Sangeeta Pilger outlines the steps to capturing coachable moments consistently and tackling unproductive self-talk/self-doubt.
Evidence-based research confirms that managerial coaching achieves significant benefits in the workplace through increases in employee engagement, performance and wellbeing.1
While there are many definitions about what managerial coaching is, one that brings together common elements from several definitions is: “a helping and facilitative process that enables individuals, groups/teams, and organisations acquire new skills, competence, and performance, and enhance their personal effectiveness, personal development, or personal growth”. 2
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Managerial coaching can take the form of structured, prearranged sessions or can occur casually. This latter informal type of coaching occurs when managers are alert to recognising ‘coachable moments’. These are informal and often unplanned or unexpected opportunities for a manager to have a conversation with an employee aimed at facilitating the employee to problem solve or learn from a work experience.3 These informal interactions can take place in the hallway, tearoom or through virtual platforms.
Despite informal coaching being recognised as an effective practice, research confirms that managers utilise it infrequently. There are two key barriers contributing to this.
Firstly, managers feel more confident with conversations they can plan for. Secondly, a lack of time due to workload pressures deters managers from utilising coaching. Instead they take on tasks themselves or are more prone to telling others what to do. This points to a need to support leaders to get better at recognising and capturing coachable moments because these informal shorter interactions are less onerous on time and are enormously powerful
Let’s explore what’s required to capture coachable moments and put it into practice with a strategy.
Steps to capturing coachable moments consistently
1. Bring a ‘coaching mindset’ to daily interactions. A coaching mindset is the belief that every conversation can provide the opportunity for growth, new thinking, learning and employee-driven problem solving. This occurs through the consistent application of coaching behaviours outlined in the four points below.
Effectiveness with questions: Do you ask results-oriented questions that help others think through issues?
Overcoming roadblocks: Do you help team members manage obstacles they perceive to be in their way?
Ownership and accountability: Do you hold team members accountable and not take over their responsibilities?
Hold back: Do you hold back from providing answers or telling team members what to do?5
2. Identify a challenge in which you want to improve outcomes. Focus on consistently applying these coaching behaviours and building your capability to integrate quick and effective strategies into both unplanned and planned conversations.
3. Implement and review. Commit to reflective practice to build capability.
Capturing coachable moments has become even more important in the context of COVID-19. For example, reduced interpersonal connections through remote work as well as ongoing ambiguity and uncertainty often result in self-doubt and unproductive self-talk. Below I have provided an ‘In the Moment Coaching’® strategy to address this challenge.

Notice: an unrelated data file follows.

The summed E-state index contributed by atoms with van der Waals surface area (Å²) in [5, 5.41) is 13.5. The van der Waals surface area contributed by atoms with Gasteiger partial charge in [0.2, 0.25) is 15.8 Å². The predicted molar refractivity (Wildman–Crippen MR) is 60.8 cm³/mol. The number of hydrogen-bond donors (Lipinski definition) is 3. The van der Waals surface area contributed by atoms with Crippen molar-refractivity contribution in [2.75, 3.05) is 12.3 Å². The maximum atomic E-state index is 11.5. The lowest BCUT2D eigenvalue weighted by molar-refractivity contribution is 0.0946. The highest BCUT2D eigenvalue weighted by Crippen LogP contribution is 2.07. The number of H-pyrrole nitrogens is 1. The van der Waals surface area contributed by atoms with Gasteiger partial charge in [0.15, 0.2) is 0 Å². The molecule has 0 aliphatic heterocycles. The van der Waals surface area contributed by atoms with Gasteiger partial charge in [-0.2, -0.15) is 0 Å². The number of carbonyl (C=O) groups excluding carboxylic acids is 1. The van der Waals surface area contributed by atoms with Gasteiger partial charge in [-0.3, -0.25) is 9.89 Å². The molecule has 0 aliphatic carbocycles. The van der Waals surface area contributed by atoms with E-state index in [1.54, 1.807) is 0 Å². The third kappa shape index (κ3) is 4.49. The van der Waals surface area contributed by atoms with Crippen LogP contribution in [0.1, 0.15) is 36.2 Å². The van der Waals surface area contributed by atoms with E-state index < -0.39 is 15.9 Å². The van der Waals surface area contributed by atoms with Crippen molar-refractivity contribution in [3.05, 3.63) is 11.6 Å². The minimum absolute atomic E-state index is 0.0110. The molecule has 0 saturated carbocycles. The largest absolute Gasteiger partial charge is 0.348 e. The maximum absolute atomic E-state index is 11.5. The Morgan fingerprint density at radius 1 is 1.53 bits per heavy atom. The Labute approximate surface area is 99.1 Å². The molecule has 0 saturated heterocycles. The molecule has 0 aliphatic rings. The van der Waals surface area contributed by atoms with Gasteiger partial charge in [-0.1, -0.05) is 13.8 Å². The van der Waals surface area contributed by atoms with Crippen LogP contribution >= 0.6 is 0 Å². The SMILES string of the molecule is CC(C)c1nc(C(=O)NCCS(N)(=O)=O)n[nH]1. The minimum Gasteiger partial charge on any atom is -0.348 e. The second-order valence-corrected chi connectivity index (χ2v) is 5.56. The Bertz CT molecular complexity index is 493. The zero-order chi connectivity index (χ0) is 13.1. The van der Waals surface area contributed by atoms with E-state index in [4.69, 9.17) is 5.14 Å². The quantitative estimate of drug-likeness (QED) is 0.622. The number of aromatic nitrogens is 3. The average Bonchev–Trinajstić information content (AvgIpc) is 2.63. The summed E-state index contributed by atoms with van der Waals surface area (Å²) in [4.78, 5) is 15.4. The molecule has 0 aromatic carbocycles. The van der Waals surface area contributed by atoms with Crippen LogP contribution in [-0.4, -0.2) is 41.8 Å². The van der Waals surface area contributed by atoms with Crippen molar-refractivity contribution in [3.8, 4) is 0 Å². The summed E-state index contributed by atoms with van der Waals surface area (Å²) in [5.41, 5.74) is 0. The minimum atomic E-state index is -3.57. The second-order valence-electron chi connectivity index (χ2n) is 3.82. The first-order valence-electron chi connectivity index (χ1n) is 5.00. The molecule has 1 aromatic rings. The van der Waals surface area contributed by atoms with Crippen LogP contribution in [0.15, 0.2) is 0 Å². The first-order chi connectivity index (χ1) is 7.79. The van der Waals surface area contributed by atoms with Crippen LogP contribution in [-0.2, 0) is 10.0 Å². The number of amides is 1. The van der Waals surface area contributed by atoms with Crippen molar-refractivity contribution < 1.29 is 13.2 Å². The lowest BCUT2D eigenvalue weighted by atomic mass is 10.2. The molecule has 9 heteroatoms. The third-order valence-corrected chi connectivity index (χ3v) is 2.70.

Tackling unproductive self-talk/self-doubt
Think about a situation that triggers unproductive self-talk/creates self-doubt in you.
Spend 5 minutes writing down your thoughts to the following questions:
- What are you saying to yourself when this happens? How useful is that?
- How does that make you feel? What happens in your body? What would people observe?
- What is an alternative approach about what you could say to yourself instead when you experience these triggers? What would be the benefits of that?
- What do you need to do to make this alternative approach a new habit? Who can help you? What will keep you accountable?
As a leader, when you experience self-doubt or unproductive self-talk, put these questions into practice. The benefit of this is the authenticity of your experience and the story you develop about what you have done to create a shift in yourself. Also, guide your team members by sharing or asking these questions when you sense or they share an experience of self-doubt. Sharing your story adds further credibility.
Leaders who integrate quick and effective strategies into everyday conversations bring best practice to their leadership without it feeling onerous. It becomes a daily, informal act that easily integrated into everyday work rather than an occasional or formal event.
Access a free pass to the Inspirational Leadership Summit (online) between 10-12 November 2020. Enjoy a line-up of prominent global leaders sharing insights on leadership, culture, performance, teams and resilience. I will be presenting at this summit on the topic of ‘Leading with In the Moment Coaching® Conversations. Get your free pass here.
- McCarthy, G, & Ahrens, J 2011, Challenges of The Coaching Manager, Research Online
- Hamlin, RG, Ellinger, AD, & Beattie, RS 2009, ‘Toward a profession of coaching? A definitional examination of ‘coaching,’ ‘organization development,’ and ‘human resource development”, International Journal of Evidence Based Coaching and Mentoring, vol. 7, no. 1, pp. 13-38
- Turner, C, & McCarthy, G 2015, ‘Coachable Moments: Identifying Factors that Influence Managers to take Advantage of Coachable Moments in Day-to-Day Management’, International Journal of Evidence Based Coaching & Mentoring, 13, 1, pp. 1-13
- McCarthy, G, & Ahrens, J 2012, How and why do managers use coaching skills? Research Online
- Ellinger, AD & Bostrom, RP 1999, ‘Managerial coaching behaviors in learning organizations’, Journal of Management Development, no.9, p.752
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